Update for January 8, 2020

January 08, 2020 Posted by: Laura and Rob Pilewski

New snow: 0 inches
Total settled snow depth: 25 inches (at 8,600 feet)
High temperature: 50°F (January 3)
Low temperature: 6°F (January 8)

Cathedral Lakes and Peak covered in snow
Cathedral Lakes and Peak covered in snow on January 3, 2020.

Ski Conditions and Weather

This week started out rather spring-like with calm winds and a hint of corn snow on a few southerly mid-elevation aspects. But just when that looked promising, colder, windy conditions prevailed. Now it’s a grab bag of sun crust, wind crust, supportable crust and bust through a crust which is a bit safer than “slide for life” which also lurks out there. As one visitor recently said “… in fifty miles of skiing I found 300 feet of soft powder turns…” But, the scenery never disappoints. In fact, despite the challenging conditions, below the alpine zone travel was quite fast and user friendly. The best turns can be found on north aspects in the trees where it is sheltered from the wind and sun.

Sastrugi (sharp irregular grooves or ridges formed on a snow surface by wind erosion) and melt freeze crust
Sastrugi (sharp irregular grooves or ridges formed on a snow surface by wind erosion)and melt freeze crust on January 2, 2020.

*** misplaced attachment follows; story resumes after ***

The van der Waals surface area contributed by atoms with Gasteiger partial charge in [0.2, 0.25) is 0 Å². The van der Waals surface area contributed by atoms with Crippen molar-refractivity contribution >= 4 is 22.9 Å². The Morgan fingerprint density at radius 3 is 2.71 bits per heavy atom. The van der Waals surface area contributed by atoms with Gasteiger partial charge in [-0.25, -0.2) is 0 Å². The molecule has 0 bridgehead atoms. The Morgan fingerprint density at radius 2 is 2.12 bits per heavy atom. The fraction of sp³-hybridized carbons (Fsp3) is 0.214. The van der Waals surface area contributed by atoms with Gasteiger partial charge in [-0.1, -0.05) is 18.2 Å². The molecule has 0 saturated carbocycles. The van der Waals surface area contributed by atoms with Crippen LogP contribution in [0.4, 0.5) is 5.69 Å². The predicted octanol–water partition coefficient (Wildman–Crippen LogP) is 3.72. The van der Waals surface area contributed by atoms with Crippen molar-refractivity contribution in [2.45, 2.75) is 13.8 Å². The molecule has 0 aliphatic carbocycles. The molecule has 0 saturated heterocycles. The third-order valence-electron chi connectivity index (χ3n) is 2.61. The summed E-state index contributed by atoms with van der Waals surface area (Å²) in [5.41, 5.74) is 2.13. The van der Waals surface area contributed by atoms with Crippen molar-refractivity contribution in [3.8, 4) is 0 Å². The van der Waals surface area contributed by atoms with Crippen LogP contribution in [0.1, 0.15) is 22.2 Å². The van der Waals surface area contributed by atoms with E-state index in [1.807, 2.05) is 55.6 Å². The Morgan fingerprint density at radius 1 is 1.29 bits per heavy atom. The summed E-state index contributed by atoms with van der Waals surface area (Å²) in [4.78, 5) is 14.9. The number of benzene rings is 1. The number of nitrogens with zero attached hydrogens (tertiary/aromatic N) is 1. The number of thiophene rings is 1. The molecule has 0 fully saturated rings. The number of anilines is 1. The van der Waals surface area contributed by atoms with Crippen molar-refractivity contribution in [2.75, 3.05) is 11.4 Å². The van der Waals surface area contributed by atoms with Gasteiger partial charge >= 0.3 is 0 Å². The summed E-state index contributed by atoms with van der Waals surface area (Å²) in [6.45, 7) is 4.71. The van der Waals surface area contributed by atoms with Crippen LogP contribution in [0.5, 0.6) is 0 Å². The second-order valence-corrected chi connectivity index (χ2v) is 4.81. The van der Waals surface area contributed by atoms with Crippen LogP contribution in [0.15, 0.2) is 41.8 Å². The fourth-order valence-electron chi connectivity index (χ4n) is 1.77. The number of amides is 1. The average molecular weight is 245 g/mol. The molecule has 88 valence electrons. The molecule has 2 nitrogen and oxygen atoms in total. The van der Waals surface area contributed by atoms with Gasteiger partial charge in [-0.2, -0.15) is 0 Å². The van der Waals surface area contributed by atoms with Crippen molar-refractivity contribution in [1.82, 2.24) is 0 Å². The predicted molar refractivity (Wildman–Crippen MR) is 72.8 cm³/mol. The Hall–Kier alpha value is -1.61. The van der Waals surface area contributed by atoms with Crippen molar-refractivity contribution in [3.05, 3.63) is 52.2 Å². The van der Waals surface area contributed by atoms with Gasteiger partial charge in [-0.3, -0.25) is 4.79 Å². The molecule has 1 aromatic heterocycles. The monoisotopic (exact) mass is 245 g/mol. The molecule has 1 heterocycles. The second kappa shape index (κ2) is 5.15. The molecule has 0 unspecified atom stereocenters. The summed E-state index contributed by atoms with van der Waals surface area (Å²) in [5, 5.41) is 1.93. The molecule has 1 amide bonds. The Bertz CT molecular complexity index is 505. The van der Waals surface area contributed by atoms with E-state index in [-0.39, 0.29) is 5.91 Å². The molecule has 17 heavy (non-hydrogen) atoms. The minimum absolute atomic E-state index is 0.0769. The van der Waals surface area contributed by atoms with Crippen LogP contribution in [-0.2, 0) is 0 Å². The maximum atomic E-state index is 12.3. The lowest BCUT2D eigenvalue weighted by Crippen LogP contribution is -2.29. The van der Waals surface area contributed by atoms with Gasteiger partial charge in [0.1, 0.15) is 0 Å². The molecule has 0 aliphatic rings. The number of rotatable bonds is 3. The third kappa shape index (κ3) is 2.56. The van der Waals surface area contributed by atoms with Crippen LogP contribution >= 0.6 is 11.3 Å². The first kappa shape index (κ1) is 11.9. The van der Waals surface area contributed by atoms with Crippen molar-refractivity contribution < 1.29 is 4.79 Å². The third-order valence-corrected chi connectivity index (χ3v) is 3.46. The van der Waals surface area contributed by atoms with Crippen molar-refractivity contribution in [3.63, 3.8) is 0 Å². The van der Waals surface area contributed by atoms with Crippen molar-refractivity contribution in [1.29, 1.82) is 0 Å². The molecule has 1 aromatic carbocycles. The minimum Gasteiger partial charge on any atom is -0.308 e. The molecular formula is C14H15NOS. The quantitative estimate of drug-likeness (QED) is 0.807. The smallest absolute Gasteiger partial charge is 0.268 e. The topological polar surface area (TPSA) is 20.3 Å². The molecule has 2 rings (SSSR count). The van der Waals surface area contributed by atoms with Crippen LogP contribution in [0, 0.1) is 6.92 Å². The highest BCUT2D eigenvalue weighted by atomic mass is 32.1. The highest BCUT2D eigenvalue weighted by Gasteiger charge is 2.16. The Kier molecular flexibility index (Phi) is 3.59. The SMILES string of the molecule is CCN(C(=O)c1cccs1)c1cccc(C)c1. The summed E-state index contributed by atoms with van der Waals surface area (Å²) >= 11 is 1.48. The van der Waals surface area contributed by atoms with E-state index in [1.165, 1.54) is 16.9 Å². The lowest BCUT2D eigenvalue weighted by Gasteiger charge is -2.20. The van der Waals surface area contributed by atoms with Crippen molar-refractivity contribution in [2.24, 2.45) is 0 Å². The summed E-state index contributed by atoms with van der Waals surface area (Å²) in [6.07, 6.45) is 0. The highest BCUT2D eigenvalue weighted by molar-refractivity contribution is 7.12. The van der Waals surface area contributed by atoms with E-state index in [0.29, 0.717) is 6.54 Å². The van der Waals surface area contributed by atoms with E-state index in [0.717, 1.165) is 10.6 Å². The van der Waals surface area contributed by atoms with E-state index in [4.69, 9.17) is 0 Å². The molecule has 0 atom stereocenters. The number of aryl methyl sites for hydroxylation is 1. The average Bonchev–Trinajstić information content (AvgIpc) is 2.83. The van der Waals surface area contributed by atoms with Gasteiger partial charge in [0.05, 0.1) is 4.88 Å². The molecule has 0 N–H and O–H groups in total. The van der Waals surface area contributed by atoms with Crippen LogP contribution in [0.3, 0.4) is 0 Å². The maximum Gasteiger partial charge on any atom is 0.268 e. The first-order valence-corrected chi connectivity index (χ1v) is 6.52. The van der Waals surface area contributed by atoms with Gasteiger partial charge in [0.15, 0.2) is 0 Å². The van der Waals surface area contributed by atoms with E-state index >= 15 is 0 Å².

Avalanche and Snowpack Conditions

Please refer to the Eastern Sierra Avalanche Center (ESAC) for the avalanche advisory for this part of the Sierra Nevada.

Presently the avalanche hazard in the Tuolumne Meadows area is low. However, stay tuned as these next couple of weather systems roll through the area. 



Chickaree tracks in snow
Chickaree tracks in snow on January 2, 2020.
With the high winds and lack of recent precipitation, wildlife tracks abound (weasel, marten, coyote, snowshoe hare, white-tailed jackrabbit, and lots of Douglas squirrel). Additionally if one looks closer, they can find amidst the scattered pine needles and bark, peculiar shreds of paper littering the snow surface. These are the remnants of many yellow jacket nests blown off of the trees. Some even include egg remnants and the frozen wasps themselves. It must have been a banner year for them last summer given how many we have seen. But, it is certainly a strange sight to behold in winter.


General Information

The Tuolumne Meadows Ski Hut is open. There is firewood and 10 bunks that are available on a first-come, first-served basis.

For those visiting the Tuolumne Meadows Ski Hut from the east (only) permits are self-issued at the Ski Hut.

For those entering from other areas, please see Yosemite’s website: https://www.nps.gov/yose/planyourvisit/wildpermits.htm (#3: Do I need a wilderness permit during winter?) or you may contact the wilderness office at 209/372-0740. 

There is no phone service in Tuolumne Meadows. We can be contacted regarding winter travel to Tuolumne Meadows via email, but we may be delayed in responding if we are on patrol.  

Come prepared, and please make good decisions while traveling in the wilderness!

Think Snow!

Rob and Laura Pilewski - Tuolumne Meadows Winter Rangers

Last updated: January 8, 2020

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